Crane hawk

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Crane hawk
Crane hawk (Geranospiza caerulescens).jpg
Scientific classification edit
Kingdom: Animalia
Phylum: Chordata
Class: Aves
Order: Accipitriformes
Family: Accipitridae
Genus: Geranospiza
Kaup, 1847
G. caerulescens
Binomial name
Geranospiza caerulescens
(Vieillot, 1817)

The crane hawk (Geranospiza caerulescens) is a species of bird of prey in the family Accipitridae. It is monotypic within the genus Geranospiza.[2]

In flight


The crane hawk used to be many species that were recently[when?] lumped into one. Those species are now designated as subspecies. Color varies clinally, though, and it is now commonly accepted that they comprise one species. There are also two species of harrier-hawks in Africa of the genus Polyboroides that, while they are morphologically and behaviorally similar, are not very closely related. They serve as a good example of convergent evolution.[3]

Habitat and distribution[edit]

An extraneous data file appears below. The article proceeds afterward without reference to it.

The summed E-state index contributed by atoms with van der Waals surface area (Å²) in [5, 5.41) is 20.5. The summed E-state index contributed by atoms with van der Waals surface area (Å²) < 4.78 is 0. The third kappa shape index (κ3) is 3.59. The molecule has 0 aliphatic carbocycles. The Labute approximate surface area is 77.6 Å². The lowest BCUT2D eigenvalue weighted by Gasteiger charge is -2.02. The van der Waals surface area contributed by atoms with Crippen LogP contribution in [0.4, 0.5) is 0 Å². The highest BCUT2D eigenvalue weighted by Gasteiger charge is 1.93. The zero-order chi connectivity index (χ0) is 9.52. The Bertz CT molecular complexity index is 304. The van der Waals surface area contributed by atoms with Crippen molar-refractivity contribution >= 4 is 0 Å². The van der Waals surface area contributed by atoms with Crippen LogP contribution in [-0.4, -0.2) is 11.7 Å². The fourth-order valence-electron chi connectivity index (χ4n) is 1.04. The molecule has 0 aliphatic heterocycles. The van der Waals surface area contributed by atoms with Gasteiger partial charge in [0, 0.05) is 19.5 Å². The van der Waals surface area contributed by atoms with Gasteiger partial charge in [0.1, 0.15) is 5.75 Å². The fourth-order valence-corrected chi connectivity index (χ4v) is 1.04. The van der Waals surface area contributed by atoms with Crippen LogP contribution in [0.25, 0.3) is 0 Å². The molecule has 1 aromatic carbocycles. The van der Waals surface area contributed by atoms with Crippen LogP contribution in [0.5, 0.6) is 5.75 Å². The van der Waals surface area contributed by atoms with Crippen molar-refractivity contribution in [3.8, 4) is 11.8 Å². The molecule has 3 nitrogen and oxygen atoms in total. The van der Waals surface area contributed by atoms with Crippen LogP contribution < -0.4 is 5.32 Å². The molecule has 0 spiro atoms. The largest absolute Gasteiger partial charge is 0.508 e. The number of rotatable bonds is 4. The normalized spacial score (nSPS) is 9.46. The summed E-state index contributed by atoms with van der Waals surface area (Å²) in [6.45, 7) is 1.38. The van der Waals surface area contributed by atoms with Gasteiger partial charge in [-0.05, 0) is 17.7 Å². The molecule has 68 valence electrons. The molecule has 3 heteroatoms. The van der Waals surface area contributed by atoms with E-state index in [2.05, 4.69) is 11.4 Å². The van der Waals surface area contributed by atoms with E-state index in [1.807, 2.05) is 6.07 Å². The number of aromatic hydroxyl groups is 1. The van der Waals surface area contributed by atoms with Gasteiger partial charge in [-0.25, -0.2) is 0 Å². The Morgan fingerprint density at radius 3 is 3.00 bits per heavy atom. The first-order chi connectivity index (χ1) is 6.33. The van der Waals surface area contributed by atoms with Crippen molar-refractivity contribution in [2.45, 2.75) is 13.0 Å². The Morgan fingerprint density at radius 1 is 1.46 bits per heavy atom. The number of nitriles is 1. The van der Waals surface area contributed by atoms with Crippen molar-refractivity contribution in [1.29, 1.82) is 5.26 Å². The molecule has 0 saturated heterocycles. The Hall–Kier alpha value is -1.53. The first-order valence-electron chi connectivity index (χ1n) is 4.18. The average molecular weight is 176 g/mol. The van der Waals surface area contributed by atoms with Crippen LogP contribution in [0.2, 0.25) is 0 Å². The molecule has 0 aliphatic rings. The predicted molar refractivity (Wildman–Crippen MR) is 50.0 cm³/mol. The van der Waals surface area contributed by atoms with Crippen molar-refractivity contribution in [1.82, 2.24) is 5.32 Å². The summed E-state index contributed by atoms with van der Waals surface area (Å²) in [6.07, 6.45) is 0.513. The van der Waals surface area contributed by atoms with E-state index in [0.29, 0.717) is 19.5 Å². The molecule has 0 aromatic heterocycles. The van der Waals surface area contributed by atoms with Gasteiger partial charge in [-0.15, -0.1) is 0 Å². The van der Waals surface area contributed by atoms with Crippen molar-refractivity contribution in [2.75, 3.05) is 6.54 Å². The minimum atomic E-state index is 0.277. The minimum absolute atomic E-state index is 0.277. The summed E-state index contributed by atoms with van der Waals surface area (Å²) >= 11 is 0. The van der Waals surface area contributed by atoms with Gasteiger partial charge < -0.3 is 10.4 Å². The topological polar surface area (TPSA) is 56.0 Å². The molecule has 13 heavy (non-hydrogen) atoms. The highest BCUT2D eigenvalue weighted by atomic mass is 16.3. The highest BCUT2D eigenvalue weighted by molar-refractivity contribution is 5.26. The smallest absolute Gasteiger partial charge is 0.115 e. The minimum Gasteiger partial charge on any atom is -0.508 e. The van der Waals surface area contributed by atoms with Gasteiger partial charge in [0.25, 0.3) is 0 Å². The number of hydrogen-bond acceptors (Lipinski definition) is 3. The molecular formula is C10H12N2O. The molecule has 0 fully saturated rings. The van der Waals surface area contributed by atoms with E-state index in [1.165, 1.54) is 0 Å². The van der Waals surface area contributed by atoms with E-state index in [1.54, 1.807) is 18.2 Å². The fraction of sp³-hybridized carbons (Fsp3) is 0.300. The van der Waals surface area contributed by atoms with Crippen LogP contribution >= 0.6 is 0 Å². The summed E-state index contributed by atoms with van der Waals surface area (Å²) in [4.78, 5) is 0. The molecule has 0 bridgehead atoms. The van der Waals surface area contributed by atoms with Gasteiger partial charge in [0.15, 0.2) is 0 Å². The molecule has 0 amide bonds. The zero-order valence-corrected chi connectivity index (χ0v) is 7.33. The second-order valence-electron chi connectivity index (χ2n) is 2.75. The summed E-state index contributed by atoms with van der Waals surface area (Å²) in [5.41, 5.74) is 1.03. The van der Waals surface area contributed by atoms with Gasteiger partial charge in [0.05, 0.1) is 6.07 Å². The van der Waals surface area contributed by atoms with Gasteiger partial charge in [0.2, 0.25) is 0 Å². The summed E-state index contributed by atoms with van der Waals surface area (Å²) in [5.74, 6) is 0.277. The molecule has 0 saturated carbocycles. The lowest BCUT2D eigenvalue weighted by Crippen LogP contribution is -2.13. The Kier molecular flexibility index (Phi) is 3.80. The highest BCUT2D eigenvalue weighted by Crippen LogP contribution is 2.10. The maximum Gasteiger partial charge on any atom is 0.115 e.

Crane hawks occur in tropical lowlands at the edge of forests and are almost always closely associated with water. It is found in Argentina, Belize, Bolivia, Brazil, Colombia, Costa Rica, Ecuador, El Salvador, French Guiana, Guatemala, Guyana, Honduras, Mexico, Nicaragua, Panama, Paraguay, Peru, Suriname, Trinidad, Uruguay, and Venezuela. They are an irruptive and local migrant, probably moving in response to changing water conditions.[3]


These hawks often forage by scanning from a perch or on the wing and swooping down to grab prey. However, they are notable for having “double-jointed” tarsal bones, allowing them to reach into tree cavities and extract prey, a trait they share only with the genus of African harrier-hawks Polyboroids. Their main prey are small vertebrates, especially rodents, bats, lizards, snakes, and small birds, but they have also been known to eat larger insects and other arthropods and snails.[3]

During breeding, nests are built in tree canopies, often in clumps of orchids or other epiphytes. The nest is a shallow cup of twigs, anywhere from 10–25 metres up in a tree. Clutches are usually 1-2 white-or-bluish-tinged eggs.[3]


Nowhere is the crane hawk particularly common, but it is still widely distributed. However, it is considered threatened in Mexico, endangered in El Salvador, and at low risk in Argentina.[3]


  1. ^ BirdLife International (2012). "Geranospiza caerulescens". IUCN Red List of Threatened Species. IUCN. 2012. Retrieved 26 November 2013.
  2. ^ "ITIS Report: Geranospiza". Integrated Taxonomic Information System. Retrieved 8 August 2014.
  3. ^ a b c d e Gomez, Cesar. "Geranospiza caerulescens". Global Raptor Information Network. The Peregrine Fund. Retrieved November 1, 2015.

External links[edit]